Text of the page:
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Cauliflower Stifado With Kale & Kalamata Olives (Κουνουπίδι Στιφάδο)
1 head of cauliflower 1/2 cup extra-virgin olive oil 1 medium onion, sliced 3-4 cloves of garlic, minced 2-3 bay leaves 1 red bell pepper, diced 1 heaping Tbsp. tomato paste 1 cup of pearl onions, blanched and skins removed 6-7 small potatoes, skin on (skins scrubbed/washed well), cut in half 3-4 cups hot vegetable stock or water salt and pepper to taste 3-4 cups of wash kale (or other leafy greens), stems removed 1 cup of Kalamata olives 3 Tbsp. fresh chopped rosemary 1 tsp. dried Greek oregano red wine vinegar to taste
1. Remove the leaves of your cauliflower (discard) and wash/trim the head. Turn to the undersides and cut off the florets by turning a paring knife downwards and around the stalk to release the florets. Add some olive oil into your pot and brown the florets and remove with a slotted spoon. Reserve. 2. Place a large pot on your stovetop and over medium heat add your onions, garlic, bay leaves, red peppers and sweat for 5-6 minutes. Now add the tomato paste, chopped rosemary, pearl onions and potatoes and stir and cook for minute. 3. Add enough stock/hot water to just cover the potatoes and season well with salt and pepper. Cover and simmer for 20 minutes. 4. Uncover, add the cauliflower florets (stem side down), the kale and sprinkle some more salt and pepper over the leaves and cover. Simmer for another 10 minutes or until the kale has wilted (the kale will release more water). Now add the olives and cover again and simmer uncovered to thicken the sauce. 5. Taste and adjust seasoning with salt and pepper, add your dried Greek oregano and red wine vinegar to taste. DO NOT stir but shake the pot back and forth to mix/blend (and not break up your cauliflower).
TIP: Cauliflow er used to be known as Cyprus cabbage, refe rring to its origins
In the KOUZINA
Slow-Roasted Leg of Lamb
1 leg of lamb (bone in) or 2 shortcut legs of lamb (6-8lbs.) 1 head of garlic, skins removed and cut into slivers 5 teaspoons fine sea salt 2 teaspoons fresh ground pepper 2 teaspoons garlic powder 2 teaspoons. sweet paprika 2 medium onions, peeled & quartered 1 cup dry white wine 2-3 sprigs of fresh rosemary 10 sprigs of fresh thyme 2-3 teaspoons dried Greek oregano 2-3 bay leaves juice of 2 lemons 1/2 cup extra-virgin olive oil hot water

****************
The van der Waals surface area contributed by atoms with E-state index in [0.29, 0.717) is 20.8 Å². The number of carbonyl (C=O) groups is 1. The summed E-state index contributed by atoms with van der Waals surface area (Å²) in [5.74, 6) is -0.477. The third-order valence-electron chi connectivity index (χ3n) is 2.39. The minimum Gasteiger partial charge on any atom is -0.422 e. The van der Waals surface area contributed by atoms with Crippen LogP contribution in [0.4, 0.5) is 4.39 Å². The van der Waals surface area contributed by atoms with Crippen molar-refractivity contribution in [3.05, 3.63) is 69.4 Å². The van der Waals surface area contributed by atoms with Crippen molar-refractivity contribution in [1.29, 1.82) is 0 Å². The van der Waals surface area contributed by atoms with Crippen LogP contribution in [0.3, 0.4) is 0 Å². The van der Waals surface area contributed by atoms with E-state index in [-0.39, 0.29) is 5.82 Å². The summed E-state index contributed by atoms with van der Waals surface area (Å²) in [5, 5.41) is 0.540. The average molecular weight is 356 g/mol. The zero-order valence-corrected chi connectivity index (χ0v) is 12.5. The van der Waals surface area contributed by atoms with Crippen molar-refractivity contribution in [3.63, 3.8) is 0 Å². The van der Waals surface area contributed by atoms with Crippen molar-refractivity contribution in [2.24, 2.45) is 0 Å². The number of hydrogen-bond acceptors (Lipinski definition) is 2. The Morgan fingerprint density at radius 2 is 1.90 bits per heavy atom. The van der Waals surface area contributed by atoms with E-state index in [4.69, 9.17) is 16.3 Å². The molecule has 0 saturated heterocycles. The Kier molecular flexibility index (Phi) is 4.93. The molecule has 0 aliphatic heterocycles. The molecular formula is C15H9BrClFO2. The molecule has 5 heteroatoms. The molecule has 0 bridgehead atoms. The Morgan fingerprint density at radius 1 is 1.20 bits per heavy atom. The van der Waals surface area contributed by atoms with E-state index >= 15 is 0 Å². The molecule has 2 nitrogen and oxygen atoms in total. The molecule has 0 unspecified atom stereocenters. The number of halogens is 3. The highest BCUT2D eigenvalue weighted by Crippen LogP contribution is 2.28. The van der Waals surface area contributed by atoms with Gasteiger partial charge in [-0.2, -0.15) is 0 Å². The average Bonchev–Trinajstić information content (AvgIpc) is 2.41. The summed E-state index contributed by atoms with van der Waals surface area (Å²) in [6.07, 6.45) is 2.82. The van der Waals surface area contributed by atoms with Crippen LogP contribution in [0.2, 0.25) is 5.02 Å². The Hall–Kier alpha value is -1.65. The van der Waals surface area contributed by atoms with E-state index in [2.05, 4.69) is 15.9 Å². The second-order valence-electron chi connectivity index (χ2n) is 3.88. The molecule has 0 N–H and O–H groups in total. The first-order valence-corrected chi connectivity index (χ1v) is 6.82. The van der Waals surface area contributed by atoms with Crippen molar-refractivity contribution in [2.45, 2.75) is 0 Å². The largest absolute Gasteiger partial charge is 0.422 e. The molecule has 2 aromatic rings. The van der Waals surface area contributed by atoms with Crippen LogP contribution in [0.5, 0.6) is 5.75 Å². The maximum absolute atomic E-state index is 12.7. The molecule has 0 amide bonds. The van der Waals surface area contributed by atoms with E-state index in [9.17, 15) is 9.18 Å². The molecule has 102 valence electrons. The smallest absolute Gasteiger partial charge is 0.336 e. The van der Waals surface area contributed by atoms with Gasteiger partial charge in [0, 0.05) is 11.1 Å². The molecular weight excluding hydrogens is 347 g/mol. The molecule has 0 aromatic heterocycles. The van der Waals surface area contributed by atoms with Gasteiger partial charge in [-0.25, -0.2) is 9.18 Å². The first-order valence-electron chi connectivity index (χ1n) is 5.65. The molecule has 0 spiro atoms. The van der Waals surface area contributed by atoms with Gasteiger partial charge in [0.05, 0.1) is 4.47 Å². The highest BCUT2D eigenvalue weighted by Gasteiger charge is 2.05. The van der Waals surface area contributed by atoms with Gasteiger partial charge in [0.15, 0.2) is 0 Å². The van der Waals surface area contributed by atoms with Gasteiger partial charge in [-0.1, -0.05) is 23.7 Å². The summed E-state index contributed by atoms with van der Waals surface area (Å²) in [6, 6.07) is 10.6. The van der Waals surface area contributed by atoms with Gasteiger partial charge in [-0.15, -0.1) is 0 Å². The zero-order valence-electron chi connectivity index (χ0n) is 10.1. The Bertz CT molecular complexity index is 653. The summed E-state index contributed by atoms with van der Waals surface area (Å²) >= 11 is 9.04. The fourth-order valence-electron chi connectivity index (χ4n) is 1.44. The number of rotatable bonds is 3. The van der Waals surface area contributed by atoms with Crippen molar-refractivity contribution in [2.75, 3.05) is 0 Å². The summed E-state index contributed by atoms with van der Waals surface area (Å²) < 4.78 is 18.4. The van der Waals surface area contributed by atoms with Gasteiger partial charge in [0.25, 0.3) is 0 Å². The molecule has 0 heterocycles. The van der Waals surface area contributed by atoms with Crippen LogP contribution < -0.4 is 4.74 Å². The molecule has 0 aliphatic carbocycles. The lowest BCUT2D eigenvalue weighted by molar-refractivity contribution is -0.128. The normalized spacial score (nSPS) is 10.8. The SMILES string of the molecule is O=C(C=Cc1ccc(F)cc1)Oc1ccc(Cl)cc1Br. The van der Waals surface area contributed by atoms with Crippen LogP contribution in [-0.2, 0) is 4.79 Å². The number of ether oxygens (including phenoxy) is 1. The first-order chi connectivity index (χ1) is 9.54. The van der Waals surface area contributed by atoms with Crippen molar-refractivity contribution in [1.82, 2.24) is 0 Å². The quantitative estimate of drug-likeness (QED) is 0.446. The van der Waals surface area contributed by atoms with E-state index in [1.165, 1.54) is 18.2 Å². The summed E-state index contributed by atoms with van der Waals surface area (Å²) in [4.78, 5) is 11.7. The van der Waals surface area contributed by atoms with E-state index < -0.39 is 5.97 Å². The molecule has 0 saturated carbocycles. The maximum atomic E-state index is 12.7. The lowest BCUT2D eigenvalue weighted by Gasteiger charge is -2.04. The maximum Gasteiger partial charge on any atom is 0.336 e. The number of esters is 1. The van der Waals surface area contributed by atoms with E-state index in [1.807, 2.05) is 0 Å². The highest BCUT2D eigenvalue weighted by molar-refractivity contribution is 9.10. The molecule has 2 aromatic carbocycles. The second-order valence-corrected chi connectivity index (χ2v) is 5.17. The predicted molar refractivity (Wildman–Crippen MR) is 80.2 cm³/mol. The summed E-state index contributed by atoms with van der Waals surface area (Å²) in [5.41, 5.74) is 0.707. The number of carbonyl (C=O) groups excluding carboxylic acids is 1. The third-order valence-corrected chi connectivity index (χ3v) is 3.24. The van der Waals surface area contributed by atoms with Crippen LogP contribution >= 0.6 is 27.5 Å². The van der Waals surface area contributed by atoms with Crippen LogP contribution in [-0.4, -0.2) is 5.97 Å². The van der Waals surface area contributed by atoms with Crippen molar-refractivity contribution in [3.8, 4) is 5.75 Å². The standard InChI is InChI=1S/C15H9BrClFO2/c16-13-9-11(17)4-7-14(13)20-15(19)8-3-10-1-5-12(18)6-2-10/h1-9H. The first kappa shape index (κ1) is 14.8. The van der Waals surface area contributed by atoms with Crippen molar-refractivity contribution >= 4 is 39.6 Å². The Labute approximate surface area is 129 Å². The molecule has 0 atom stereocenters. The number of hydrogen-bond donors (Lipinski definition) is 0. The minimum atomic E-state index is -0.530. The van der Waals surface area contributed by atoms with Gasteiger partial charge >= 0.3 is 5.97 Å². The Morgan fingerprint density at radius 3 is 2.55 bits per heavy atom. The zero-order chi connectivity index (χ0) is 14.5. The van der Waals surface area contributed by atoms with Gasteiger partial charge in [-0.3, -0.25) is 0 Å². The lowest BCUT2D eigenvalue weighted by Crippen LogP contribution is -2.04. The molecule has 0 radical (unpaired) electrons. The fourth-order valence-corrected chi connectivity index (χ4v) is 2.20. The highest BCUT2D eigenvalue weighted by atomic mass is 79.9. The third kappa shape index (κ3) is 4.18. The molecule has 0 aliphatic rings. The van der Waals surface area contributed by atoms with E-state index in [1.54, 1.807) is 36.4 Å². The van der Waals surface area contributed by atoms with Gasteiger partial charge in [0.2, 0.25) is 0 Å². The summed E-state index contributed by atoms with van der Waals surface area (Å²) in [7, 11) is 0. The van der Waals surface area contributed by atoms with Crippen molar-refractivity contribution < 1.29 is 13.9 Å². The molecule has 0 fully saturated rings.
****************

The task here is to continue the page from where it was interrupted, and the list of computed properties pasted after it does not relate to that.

) to uartered atoes (q nd drizzle t o p d le e pee pan a Have som nother roasting with salt and a o in s t the sea n roas e oil and h pan juices from y on v li o h it a g w u w d of the Pour eno pepper. come up a thir t. Taste, adjust a to o lamb leg es and toss to c ven up to 450F o to r a u t o o y p roast k e n h t nd cra s in the oven to (the a g in n o der seas tatoe fork-ten e the po and plac minutes or until d in the roasting 0 for 35-4 stay warm covere -top). l il w b he stove lam pan on t
until browned, then flip the leg and roast for another 10-15 minutes. 3. Remove the lamb from the oven and reduce the heat to 350F. Place the quartered onions around the lamb, add any remaining slivers of garlic, add the herbs (thyme, bay, rosemary, oregano) and squeeze in the lemon juice and pour the wine into the pan. Add the olive oil and enough hot water to cover third of the lamb. 4. Cover and place the lamb back in the oven for 2 hours (add more hot water if needed), baste the lamb once an hour. After two hours, flip the leg of lamb (add more water if necessary and adjust seasoning of liquid with salt and pepper). 5. After 3 hours, the leg of lamb shoulder be a deep brown and the bones will be exposed and the meat should show signs of separating from the bone. Remove the lamb from the oven, baste with liquid and allow to rest.